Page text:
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MQA is Vaporware

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3 hours ago, Allan F said:

 

Did Harry particularly have the late Julian Hirsch of Stereo Review in mind when he wrote the above passage? :)

 

Probably, though Julian Hirsch was close to 80 when the TAS article cited above was written. Hirsch's contemporary Hans Fantel, who wrote about consumer electronics for the NY Times, also got a lot of flak from nascent subjectivist audio circles in those days.

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13 minutes ago, Odd Magnus Bjerkvik said:

TAS really has a thing for SR. 

Any objective reviews of products from SR?

81262238_10221481779652012_635753836681625600_o.jpg

 

Wow. Ted Denney's "The Man"; a truly gifted audio designer extraordinaire!

 

Presumably the 516 comments were complimentary before admin closed it? BTW I can't seem to find this post on Facebook... Anyone got a link?

 


Archimago's Musings... A "more objective" audiophile blog.

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14 hours ago, ARQuint said:

 

With all due respect, I think you're quite wrong about that. I knew Harry very well—I consider him my mentor—and listened to music with him at Sea Cliff on dozens of occasions. He was open-minded and his acceptance of different technologies (e.g. digital) evolved over time but his belief in the primacy of listening, when it came to the evaluation of audio equipment, never wavered. When the magazine was new, Harry wrote an article entitled "How To Read The Absolute Sound" and an update was published in Issue 129. Unfortunately, there's no link to that piece but if you save old issues (Ha!) you should take a look. Harry's lasting contribution to this hobby was that he understood that the sound of music provided an "absolute" and that "descriptions of variations from that absolute are not based in subjectivity, but rather upon observation. That is to say, the basic description of any component's 'sound', if scrupulously attended, will be objective, based on perceivable data, rather than that originating from 'taste' or 'subjectivity'."


 

More than anyone else, Harry developed the language with which an experienced observer could communicate what he or she was hearing in a review. Five years after Harry passed, eight years since he last appeared in these pages, that approach to reporting on gear remains central at TAS—most of the equipment reviewers currently on the masthead  knew and admired the man. To be sure, there are other ways of assessing audio components and consumers are welcome to utilize reviews with different emphases. But ours continues to be very useful to many audiophiles.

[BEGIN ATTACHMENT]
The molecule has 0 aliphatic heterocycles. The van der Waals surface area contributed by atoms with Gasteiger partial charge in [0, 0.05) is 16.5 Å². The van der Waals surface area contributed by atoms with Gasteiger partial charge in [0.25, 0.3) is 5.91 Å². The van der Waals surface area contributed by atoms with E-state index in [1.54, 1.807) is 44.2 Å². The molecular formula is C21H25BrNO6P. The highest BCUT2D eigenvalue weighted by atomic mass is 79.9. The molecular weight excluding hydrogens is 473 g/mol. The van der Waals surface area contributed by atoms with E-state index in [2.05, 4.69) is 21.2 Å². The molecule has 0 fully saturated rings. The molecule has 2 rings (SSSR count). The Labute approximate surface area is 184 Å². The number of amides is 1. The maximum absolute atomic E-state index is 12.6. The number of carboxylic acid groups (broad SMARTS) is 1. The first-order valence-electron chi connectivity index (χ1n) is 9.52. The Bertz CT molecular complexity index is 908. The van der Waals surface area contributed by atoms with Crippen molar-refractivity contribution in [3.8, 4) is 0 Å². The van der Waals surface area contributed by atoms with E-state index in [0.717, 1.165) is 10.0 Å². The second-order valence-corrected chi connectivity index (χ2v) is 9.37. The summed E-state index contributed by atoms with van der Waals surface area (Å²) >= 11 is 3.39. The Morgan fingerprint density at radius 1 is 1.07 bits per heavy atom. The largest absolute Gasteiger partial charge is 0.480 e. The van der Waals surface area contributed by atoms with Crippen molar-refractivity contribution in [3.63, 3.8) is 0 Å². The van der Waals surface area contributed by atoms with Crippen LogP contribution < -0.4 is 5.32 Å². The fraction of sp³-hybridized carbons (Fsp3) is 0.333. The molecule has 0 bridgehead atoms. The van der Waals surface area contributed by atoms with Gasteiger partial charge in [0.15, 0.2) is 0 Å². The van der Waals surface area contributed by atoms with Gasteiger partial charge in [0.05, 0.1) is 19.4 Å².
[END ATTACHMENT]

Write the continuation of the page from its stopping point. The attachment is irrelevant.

In that article, Harry wrote this, as well:

 

 

"The editor knew, when this magazine began, that a set of measurements had not been devised to correlate with everything people were hearing in audio gear. And even today, with a vastly improved measuring technology, there remains an all-too-wide gulf between what is measured and what is perceived - it is a 'gulf' because of a lack of communication between those we call measurers and those we call listeners. [my emphasis]. Those who are measurement-oriented tend toward certain dogmatic subjective assumptions about the listening process (e.g. components that measure the same - using the numeric assumptions - sound the same) without being the least skeptical about their own assumptions."

 

Over decades, Harry brought in people with a wide variety of backgrounds to write for the magazine. There were recording professionals but also doctors, lawyers, a mystery writer, a military expert, psychologists, a math professor, film and political journalists, and quite a few other "day jobs" have been represented over the years. He felt he could tell easily who'd be  "qualified" to review audio gear for TAS—an engineering background wasn't devalued but it didn't obviate the need for the listening and writing skills he prized.

 

I guess it's out of admiration for Harry's singular devotion to searching out ways to describe the ineffable that I keep returning here for more punishment. I'd like for the "gulf" he described to be bridged as much as possible.

 

Andy Quint

 

 

none of that verbiage has anything at all to do with my comment (tho I agree he attempted to find terms in written English to describe aural phenomena, and did rather well)

 

again, HP would be appalled at TAS these days, it is a mere industry ad sheet with no comparisons (much less measurements)

 

I won't comment at all on your "describe the ineffable" claim.

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42 minutes ago, Archimago said:

 

Wow. Ted Denney's "The Man"; a truly gifted audio designer extraordinaire!

 

Presumably the 516 comments were complimentary before admin closed it? BTW I can't seem to find this post on Facebook... Anyone got a link?

 

Here for example:

https://www.facebook.com/groups/audiophilesnorthamerica/search/?query=editor awards&epa=SEARCH_BOX

 

It har also been shared in another group. (Audio Subjective which CEO of SR and the chief of marketing are admins.......)

I think also 5 similar awards have been given from Positive Feedback. 

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1 hour ago, mansr said:

I'd like to see you chop up an aluminium rod and sell the pieces for $200 each.

 

Exactly... As I said, the man is truly gifted! He has insights and deep awareness into the heart and soul of those he's selling those aluminum pieces to. How I wish to possess even a modicum of that level of perception, knowledge or of course aluminum-chopping ability. 😥


Archimago's Musings... A "more objective" audiophile blog.

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59 minutes ago, Racerxnet said:

People buy shit on a shingle all the time. Take LH for example.

 

MAK

 

Light Harmonic - now that's a sad chapter. Given how they were perpetually "doubling down" with products and incentives without much to show, disappointment looked inevitable.


Archimago's Musings... A "more objective" audiophile blog.